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Return address

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A Return Statement, causes a program to exit the current subroutine, and continue at the next point immediately after the exited subroutine. Return addresses are saved usually in the call stack of an application's process. The return address itself is the location that the function will return to.

Return statements in many programming languages allow for functions to specify a return value to be passed back to the function that called it.

Each time a function is called, the address of the next instruction is pushed onto the stack. When the return statement occurs, it pops the return address off the stack and then executes code there.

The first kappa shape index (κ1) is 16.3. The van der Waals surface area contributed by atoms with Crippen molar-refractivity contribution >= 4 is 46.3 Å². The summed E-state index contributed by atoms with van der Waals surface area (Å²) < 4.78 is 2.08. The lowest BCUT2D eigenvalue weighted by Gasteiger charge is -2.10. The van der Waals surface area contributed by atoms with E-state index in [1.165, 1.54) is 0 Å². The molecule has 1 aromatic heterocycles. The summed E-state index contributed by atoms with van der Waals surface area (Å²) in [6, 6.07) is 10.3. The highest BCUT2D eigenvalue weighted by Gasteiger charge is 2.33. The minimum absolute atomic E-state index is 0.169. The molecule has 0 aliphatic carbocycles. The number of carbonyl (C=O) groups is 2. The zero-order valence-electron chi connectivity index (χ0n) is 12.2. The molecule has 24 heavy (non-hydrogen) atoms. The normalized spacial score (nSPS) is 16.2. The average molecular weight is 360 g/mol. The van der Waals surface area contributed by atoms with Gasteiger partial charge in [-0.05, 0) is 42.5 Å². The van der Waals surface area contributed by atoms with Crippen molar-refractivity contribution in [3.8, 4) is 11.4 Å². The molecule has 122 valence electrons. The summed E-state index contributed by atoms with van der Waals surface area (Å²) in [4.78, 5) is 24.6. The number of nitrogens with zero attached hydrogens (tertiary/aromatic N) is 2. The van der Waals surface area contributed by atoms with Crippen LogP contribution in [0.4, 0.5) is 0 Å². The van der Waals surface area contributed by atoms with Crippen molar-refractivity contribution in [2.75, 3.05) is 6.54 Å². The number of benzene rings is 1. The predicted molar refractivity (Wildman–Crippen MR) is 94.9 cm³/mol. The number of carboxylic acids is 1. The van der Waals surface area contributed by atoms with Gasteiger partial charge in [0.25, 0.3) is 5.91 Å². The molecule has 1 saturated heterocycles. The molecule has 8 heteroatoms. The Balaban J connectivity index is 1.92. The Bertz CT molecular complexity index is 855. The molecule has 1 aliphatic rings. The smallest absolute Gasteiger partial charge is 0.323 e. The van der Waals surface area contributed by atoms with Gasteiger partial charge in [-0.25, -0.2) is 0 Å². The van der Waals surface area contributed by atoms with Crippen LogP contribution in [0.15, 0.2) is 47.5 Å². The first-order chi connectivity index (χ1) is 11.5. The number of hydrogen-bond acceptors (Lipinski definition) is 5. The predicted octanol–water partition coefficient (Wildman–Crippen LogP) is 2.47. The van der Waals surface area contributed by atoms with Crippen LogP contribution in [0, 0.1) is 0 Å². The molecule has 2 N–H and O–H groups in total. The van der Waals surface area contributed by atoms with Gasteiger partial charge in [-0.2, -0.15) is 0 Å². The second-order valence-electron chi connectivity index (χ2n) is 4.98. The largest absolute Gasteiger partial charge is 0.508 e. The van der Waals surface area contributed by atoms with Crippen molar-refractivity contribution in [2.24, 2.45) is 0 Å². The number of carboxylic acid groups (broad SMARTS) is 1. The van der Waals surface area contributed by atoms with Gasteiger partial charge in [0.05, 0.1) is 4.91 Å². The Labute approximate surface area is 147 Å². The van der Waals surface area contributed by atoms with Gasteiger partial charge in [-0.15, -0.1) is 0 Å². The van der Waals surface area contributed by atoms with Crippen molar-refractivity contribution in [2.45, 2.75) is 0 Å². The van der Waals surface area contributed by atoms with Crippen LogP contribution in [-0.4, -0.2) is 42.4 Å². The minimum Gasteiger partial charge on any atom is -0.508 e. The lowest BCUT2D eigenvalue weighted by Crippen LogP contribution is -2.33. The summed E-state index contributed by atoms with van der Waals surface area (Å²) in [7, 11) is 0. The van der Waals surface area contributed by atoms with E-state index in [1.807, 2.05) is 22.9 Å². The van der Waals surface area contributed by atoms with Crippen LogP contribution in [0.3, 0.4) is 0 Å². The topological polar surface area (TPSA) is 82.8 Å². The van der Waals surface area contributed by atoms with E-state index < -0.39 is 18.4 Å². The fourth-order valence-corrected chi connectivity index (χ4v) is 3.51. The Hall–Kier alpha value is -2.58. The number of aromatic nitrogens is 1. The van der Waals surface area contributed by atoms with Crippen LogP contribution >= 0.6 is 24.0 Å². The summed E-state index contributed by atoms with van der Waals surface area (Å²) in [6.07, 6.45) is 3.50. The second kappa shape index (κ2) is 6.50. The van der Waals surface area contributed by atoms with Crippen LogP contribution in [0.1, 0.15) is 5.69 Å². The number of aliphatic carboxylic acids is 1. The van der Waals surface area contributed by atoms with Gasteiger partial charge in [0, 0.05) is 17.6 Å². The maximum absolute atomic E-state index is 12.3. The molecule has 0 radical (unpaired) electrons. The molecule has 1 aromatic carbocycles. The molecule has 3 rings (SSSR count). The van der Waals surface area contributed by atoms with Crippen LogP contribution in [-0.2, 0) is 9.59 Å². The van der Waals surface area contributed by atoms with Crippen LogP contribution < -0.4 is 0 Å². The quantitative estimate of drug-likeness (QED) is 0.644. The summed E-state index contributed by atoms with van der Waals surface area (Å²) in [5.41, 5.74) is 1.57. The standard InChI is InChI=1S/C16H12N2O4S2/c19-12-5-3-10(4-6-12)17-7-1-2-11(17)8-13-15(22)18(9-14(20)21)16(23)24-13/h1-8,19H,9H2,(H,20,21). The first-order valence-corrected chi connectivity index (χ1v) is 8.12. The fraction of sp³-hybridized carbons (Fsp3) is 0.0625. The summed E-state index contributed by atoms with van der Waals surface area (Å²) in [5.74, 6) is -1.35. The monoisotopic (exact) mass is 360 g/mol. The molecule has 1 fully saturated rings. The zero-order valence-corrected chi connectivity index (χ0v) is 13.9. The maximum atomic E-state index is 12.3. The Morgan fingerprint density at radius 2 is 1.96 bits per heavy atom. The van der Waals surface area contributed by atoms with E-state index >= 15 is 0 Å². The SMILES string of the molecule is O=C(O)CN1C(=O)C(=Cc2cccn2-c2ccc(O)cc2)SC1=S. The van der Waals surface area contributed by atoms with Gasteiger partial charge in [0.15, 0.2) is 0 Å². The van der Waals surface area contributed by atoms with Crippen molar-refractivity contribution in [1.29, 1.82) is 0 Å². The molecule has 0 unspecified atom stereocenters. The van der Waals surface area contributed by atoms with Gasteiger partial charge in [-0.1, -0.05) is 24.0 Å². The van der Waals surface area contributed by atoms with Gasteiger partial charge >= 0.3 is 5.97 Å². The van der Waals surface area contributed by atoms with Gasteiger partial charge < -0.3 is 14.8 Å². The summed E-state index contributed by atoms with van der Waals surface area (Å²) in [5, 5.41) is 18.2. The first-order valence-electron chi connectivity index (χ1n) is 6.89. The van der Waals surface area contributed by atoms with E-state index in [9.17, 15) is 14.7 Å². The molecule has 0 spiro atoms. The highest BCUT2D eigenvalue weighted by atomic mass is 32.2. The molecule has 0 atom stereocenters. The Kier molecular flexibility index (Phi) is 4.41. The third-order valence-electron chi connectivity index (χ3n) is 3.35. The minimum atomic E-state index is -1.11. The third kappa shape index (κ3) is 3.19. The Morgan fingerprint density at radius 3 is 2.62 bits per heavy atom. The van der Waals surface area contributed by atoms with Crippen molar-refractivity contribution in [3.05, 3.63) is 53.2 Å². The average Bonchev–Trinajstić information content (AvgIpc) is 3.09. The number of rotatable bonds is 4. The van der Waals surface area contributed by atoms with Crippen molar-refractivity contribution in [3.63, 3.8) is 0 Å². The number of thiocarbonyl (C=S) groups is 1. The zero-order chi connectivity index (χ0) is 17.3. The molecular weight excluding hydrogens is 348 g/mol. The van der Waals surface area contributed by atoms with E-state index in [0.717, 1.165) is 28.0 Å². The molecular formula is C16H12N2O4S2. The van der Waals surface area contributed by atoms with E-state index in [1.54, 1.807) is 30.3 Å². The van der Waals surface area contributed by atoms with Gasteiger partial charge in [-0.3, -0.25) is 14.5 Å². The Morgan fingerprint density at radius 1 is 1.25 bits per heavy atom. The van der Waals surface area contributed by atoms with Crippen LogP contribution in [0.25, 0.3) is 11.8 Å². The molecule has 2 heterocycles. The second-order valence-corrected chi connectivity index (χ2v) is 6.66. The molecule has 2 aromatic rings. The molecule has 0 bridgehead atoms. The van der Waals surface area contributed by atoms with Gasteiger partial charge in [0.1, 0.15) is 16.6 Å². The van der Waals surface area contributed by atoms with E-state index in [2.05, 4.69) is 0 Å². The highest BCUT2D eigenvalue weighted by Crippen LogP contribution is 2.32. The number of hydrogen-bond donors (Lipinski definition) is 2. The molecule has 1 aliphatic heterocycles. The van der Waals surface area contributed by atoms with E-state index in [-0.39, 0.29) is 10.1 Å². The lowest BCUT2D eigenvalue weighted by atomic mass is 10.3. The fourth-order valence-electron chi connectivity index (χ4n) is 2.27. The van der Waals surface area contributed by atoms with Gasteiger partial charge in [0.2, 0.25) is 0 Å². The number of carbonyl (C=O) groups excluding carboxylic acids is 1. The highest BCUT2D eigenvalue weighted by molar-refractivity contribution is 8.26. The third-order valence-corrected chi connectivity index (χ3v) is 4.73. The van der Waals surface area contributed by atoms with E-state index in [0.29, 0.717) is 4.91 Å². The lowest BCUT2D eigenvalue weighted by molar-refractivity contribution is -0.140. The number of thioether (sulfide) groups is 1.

Language Source
void main() {
    int foo = examplefunction(5,6);
     This area is the return address of the function
     The first time the function is executed.
    printf("foo: %d", foo);
int examplefunction(int a, int b){
    int Sum = a + b;
    return Sum; //This is the Return statement.